This was a book that I stoically carried on reading, when I was desperate to read something brighter. When I reflect on what stands out for me , it is gloom and unhappiness. A family who do not connect because of the oldest daughter going to prison. Maybe there are many families like this in the current break up of our society, but I don't think reading about it has made me feel any better!

    11. Fiona Hocking on said:

      Written well, but the characters are all so boring, so prosaic. We're constantly told how fabulous Ju Ju is, I was constantly wishing to experience the sparkle, but don't think it escaped the author's imagination onto the page.

    12. Rachel on said:

      I found this book quite depressing and didn't really like the characters in it.

    13. Henriette A on said:

      2.5⭐️ — One of those novels that is more about character development than plot, but, well, the characters didn’t develop all that much. Still, enough interesting bits to keep me reading.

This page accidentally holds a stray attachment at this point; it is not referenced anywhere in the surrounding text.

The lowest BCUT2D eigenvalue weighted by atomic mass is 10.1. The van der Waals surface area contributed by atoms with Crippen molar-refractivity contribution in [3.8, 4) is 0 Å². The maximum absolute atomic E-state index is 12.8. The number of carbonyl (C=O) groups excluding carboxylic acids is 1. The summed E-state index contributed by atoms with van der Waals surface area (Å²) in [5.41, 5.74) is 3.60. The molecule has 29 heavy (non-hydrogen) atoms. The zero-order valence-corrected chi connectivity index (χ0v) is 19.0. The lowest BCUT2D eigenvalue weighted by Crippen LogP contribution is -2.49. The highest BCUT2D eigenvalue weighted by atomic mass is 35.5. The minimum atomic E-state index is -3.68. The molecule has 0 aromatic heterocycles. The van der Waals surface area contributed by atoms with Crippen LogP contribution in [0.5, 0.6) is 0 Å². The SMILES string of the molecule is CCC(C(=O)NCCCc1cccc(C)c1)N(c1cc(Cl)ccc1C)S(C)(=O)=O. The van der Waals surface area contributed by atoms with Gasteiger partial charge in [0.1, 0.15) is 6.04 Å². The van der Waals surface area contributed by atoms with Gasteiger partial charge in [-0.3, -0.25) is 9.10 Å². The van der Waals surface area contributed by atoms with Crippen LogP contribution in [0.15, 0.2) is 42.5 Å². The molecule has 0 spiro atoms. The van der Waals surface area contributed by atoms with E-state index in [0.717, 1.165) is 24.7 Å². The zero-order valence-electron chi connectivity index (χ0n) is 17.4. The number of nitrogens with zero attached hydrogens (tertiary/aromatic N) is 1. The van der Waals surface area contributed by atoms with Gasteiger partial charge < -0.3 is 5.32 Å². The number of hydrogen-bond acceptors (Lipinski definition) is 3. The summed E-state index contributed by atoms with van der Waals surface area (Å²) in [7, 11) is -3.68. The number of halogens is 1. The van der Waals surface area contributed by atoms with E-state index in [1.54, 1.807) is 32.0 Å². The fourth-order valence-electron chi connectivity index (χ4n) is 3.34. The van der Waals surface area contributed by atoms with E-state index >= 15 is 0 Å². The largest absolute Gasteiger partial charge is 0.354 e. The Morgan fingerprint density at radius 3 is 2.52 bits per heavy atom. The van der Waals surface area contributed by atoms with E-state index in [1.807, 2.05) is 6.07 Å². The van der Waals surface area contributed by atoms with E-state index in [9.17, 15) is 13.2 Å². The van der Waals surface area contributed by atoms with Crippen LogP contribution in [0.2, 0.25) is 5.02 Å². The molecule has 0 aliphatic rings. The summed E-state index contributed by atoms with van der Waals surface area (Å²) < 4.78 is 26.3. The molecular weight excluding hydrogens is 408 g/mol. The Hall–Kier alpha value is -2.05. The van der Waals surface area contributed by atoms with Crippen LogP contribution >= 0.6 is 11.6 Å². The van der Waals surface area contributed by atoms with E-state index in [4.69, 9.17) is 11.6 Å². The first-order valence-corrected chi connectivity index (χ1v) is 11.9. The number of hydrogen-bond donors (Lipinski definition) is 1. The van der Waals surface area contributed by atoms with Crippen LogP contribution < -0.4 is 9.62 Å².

14. Gloria on said:

      I wish there was a sequel. I want to know more about what happens to these characters.

    15. Mark on said:

      The story opens with the sad solitary figure of Charles Judd walking along a beach in Cornwall, as he has done every day for the past four years. We don’t know the reason, yet, for his sadness and self imposed exile but as the narrative unfolds there are many clues embedded in the text for the reader to understand his predicament. He knows he is losing his vitality and is becoming preoccupied with the state of his marriage and the emotional void he is feeling. Daphne Judd, his wife, has stood [...]

    16. Jenny Smith on said:

      I don't usually have strong feelings towards furniture, but I love my bookcase. I plan on buying a HUGE one when I finally settle down in a place! It lets me buy cheap novels on a whim, and save them for a rainy day. I actually acquired The Promise of Happiness when I did work experience at Bloomsbury Publishing 3 years ago, and I've only just gotten around to reading it!One of those glorious books that is character rather than plot-led, TPOH revolves around the Judd family in the weeks leading [...]

    17. Ian Mapp on said: